Click here to review the year-by-year numbers for cash flow, net worth, wealth to heirs for Strategies 3a and 3b.
Click here to review all the Wealthy and Wise reports associated withStrategies 1, 2, 3a, and 3b. This is divided into two sections: The Comparison section (18 pages) and the Appendix with all the backup reports (164 additional pages). That is a huge number of reports, I know; however, I have been asking Wealthy and Wise licensees for years which reports they include in order to trim down the number for specific presentations. I have never gotten the same selections twice, so I leave it to you to decide. In this case, I included every possibly one. (The Comparison section is key, but you will need many of the back-up reports.) I recommend that you have all the reports somewhere in your possession particularly if you are visiting with a client’s attorney or CPA. Wealthy and Wise backs up every number shown, and you need access to all reports for the inevitable question from a client, attorney, or CPA, “Where did this number come from?”
Note: Our licensees often ask me how best to illustrate comparisons to term insurance in Wealthy and Wise. Strategy 3a vs. Strategy 3bshows how to do it.
Final Thought #1:
I know that many of my readers are comfortable selling the retirement cash flow features of IUL using a stand-alone illustration that is not integrated with a client’s other assets. Clients typically consider the premiums to be an expense for such plans. Changing to a Wealthy and Wise analysis creates a new learning curve because your presentation changes to an asset transfer. Believe this: the wealthier a client, the easier it is to convince him or her of the power of integrating IUL into their portfolio of assets with this type of analysis. With allocations from current assets as the source of the IUL premiums as shown in this Blog, it becomes a case of “comparing assets and cash flow if you do it — with what happens if you don’t”. And that is a completely different presentation, and it can have compelling results for you. With some clients, Strategy 2(greater net worth) will be sufficient; others will be very impressed (perhaps even astonished) with your Strategy 3a logic (greater cash flow) — or, perhaps, somewhere in between.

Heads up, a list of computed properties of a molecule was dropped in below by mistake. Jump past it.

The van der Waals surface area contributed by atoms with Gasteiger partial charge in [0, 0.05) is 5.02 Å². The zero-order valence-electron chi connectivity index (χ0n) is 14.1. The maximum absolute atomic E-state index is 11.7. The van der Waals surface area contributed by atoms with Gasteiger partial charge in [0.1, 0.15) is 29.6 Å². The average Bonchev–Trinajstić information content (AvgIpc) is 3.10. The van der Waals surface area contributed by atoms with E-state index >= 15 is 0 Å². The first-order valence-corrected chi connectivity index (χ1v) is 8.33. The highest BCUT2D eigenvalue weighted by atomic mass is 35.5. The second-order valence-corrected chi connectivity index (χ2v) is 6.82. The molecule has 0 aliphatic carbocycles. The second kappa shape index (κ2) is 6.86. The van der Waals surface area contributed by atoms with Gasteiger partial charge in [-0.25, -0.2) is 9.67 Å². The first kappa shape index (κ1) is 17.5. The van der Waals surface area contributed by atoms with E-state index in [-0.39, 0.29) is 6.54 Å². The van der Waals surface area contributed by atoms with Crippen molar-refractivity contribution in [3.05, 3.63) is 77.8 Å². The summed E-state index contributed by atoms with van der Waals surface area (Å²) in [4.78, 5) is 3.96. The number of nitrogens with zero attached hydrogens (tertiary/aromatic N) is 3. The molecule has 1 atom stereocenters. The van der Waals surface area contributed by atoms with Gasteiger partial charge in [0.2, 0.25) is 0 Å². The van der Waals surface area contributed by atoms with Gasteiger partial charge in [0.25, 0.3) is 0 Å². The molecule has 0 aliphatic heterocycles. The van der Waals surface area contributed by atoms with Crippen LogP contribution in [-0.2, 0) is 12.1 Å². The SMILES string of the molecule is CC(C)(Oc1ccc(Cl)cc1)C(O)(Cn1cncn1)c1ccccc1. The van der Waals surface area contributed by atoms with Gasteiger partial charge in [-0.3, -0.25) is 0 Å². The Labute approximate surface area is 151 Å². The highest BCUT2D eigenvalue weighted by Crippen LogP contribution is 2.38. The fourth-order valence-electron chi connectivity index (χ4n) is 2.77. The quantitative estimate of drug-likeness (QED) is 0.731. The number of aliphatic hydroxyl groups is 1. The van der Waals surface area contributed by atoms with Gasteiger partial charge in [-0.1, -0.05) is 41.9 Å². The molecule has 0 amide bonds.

The payoff? You will develop much higher average compensation per case, and a client locked into your planning expertise, not just an IUL policyholder. Tended to carefully, you will likely have this client for life.
If you are an experienced user with Wealthy and Wise, putting a case together like this will be relatively straightforward. (See below to obtain the electronic Workbook I used to prepare the data for all the Strategiesevaluated in this Blog.)
That’s the good news. The bad news for some is that you have to gather all of your client’s financial data for this type of analysis. Many of my readers are used to doing this. For those of you who are not so comfortable with it, how do feel about asking a prospective client to reveal details of financial data? Clearly, you have to earn a prospective client’s trust to do that. My suggestion for the best way to gain that confidence is to share examples of how this concept works for others — this Blog, for example, or the Wealthy and Wise reports associated with it.
Note: A Fact Finder is available in Wealthy and Wise to guide you in your data gathering (see Tools on the main menu bar). Many of our licensees tell me they think the Fact Finder is best filled out with the client(s) present and involved in the process.